A keen golfer was scarred for life and “could have been blinded” after a sickening, drunken assault that marred Christmas at Rainworth Miners Welfare, a court heard.
Scott Krokoszynski, who works as an assistant greenkeeper at Rufford Park Golf Club, was head-butted and ‘glassed’ by Luke Chamberlain in the Boxing Day violence.
The 26-year-old Chamberlain, of Merryvale Drive, Mansfield, would have carried on the attack but for being dragged away by others, Nottingham Crown Court was told.
He avoided a lengthy term in prison “by a hairsbreadth” when he was sentenced by Judge James Rafferty, who branded his behaviour as “appalling”.
“But for a few inches of skin, you could have blinded a man who had not made any sort of aggressive move towards you at all,” Judge Rafferty told him.
“It was a classically depressing Christmas situation. The season of goodwill? What a joke! Everyone goes out and gets drunk, behaves like cretins and animals, and the body count goes up.”
In sentencing Chamberlain to a two-year prison-term, suspended for two years, and a community order for the same length of time, the judge told him: “You were undoubtedly drunk because it unleashed a temper that you can normally control. You were so drunk that you even forgot you had a glass in your hand. But that is no excuse.”
Chamberlain, who pleaded guilty to a charge of wounding, was ordered to pay Mr Krokoszynski compensation of £2,500 for his injuries, which were described as “gruesome”.
The golfer, who has also worked at the world-famous Gleneagles course in the past, sustained a three-inch laceration to his face, which needed eight stitches, further cuts and also a shoulder injury when he was knocked to the ground.
In a statement read to the court, he said: “I have just been able to resume playing golf, but I still have some pain and discomfort in my shoulder. I am permanently scarred on the left side of my face, and I still feel on edge when I go out.”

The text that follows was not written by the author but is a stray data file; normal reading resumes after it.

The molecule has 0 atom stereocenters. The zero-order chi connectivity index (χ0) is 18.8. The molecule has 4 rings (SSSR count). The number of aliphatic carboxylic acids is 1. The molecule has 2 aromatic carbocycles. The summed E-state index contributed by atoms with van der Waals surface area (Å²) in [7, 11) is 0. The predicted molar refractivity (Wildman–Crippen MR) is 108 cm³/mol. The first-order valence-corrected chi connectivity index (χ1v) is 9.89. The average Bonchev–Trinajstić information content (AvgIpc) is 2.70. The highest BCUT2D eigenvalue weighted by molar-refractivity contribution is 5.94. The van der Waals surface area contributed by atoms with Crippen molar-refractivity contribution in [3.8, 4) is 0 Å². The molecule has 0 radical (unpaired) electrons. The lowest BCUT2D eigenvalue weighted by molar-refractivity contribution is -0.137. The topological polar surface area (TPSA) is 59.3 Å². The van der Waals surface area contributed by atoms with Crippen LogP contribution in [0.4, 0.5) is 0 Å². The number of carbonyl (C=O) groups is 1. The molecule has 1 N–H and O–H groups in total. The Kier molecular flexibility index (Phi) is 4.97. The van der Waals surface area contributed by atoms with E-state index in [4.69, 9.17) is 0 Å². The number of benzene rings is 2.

The court heard that the clash happened at about 9 pm in the outside smoking area of the Kirklington Road welfare.
Gareth Gimson, prosecuting, said Mr Krokoszynski had been at the venue since 4.30 pm and had drunk about six pints when he went over to intervene in an argument Chamberlain was having with another man.
“He walked over and said: you should leave,” Mr Gimson went on. “His behaviour wasn’t threatening but, suddenly, he felt a blow and fell to the ground. He couldn’t get back to his feet, and there was blood everywhere.”
CCTV footage of the incident was played in court, which also heard that when he was pulled away, Chamberlain himself was attacked by others at the welfare in what was described by his barrister, Julia King, mitigating, as “rough summary justice”. He suffered a broken nose, a fractured rib and two black eyes, and had to spend a night in hospital.
However, he received little sympathy from the judge, who told him: “If you were beaten up afterwards, tough. You lit the fuse. I am not justifying violent conduct, but tough.”
Miss King said the whole episode had been “a salutary lesson” for Chamberlain, who had never been in any criminal trouble before.
“He is genuinely remorseful and shocked by his behaviour,” said Miss King. “He has no recollection of it.
“For the rest of his life, he has behaved impeccably. He is a hard-working man, who has been self-employed since leaving school and has built up a thriving business.
“References describe him as courteous, polite, conscientious and considerate. He is a good and dedicated father with a young son.
“He had a very positive future ahead of him. This offence was utterly out of character.”
In conclusion, the judge added: “I have read the references. But it is a shame you weren’t thinking of your child that night. You have let yourself down, your family down and, most of all, your son down.
“Do you deserve a prison sentence? Absolutely. You get this one last chance. You do not ever deserve another.”